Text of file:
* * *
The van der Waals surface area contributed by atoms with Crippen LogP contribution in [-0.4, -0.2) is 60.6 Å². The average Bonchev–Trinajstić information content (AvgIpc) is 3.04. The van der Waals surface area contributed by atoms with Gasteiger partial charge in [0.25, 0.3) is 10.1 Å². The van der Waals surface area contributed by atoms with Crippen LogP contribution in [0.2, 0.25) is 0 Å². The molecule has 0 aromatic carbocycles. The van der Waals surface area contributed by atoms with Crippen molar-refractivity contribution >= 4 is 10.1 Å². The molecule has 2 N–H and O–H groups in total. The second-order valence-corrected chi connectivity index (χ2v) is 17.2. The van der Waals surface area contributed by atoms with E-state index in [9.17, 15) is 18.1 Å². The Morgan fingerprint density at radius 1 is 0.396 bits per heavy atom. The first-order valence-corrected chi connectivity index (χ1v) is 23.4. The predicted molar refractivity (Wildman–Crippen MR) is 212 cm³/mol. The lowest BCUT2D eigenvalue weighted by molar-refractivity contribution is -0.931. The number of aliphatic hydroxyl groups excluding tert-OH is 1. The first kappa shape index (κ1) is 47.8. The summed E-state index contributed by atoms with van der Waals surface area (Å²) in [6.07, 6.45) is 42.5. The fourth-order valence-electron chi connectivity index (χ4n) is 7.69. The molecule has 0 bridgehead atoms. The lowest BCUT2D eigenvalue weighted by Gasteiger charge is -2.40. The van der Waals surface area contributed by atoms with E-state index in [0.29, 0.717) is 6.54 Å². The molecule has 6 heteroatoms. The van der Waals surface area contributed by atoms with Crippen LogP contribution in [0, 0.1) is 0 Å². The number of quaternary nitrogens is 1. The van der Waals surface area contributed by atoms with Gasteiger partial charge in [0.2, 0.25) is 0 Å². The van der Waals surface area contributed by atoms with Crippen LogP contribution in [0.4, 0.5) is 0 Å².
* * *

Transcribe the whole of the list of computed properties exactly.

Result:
The van der Waals surface area contributed by atoms with Crippen LogP contribution in [-0.4, -0.2) is 60.6 Å². The average Bonchev–Trinajstić information content (AvgIpc) is 3.04. The van der Waals surface area contributed by atoms with Gasteiger partial charge in [0.25, 0.3) is 10.1 Å². The van der Waals surface area contributed by atoms with Crippen LogP contribution in [0.2, 0.25) is 0 Å². The molecule has 0 aromatic carbocycles. The van der Waals surface area contributed by atoms with Crippen molar-refractivity contribution >= 4 is 10.1 Å². The molecule has 2 N–H and O–H groups in total. The second-order valence-corrected chi connectivity index (χ2v) is 17.2. The van der Waals surface area contributed by atoms with E-state index in [9.17, 15) is 18.1 Å². The Morgan fingerprint density at radius 1 is 0.396 bits per heavy atom. The first-order valence-corrected chi connectivity index (χ1v) is 23.4. The predicted molar refractivity (Wildman–Crippen MR) is 212 cm³/mol. The lowest BCUT2D eigenvalue weighted by molar-refractivity contribution is -0.931. The number of aliphatic hydroxyl groups excluding tert-OH is 1. The first kappa shape index (κ1) is 47.8. The summed E-state index contributed by atoms with van der Waals surface area (Å²) in [6.07, 6.45) is 42.5. The fourth-order valence-electron chi connectivity index (χ4n) is 7.69. The molecule has 0 bridgehead atoms. The lowest BCUT2D eigenvalue weighted by Gasteiger charge is -2.40. The van der Waals surface area contributed by atoms with E-state index in [0.29, 0.717) is 6.54 Å². The molecule has 6 heteroatoms. The van der Waals surface area contributed by atoms with Crippen LogP contribution in [0, 0.1) is 0 Å². The number of quaternary nitrogens is 1. The van der Waals surface area contributed by atoms with Gasteiger partial charge in [0.2, 0.25) is 0 Å². The van der Waals surface area contributed by atoms with Crippen LogP contribution in [0.4, 0.5) is 0 Å².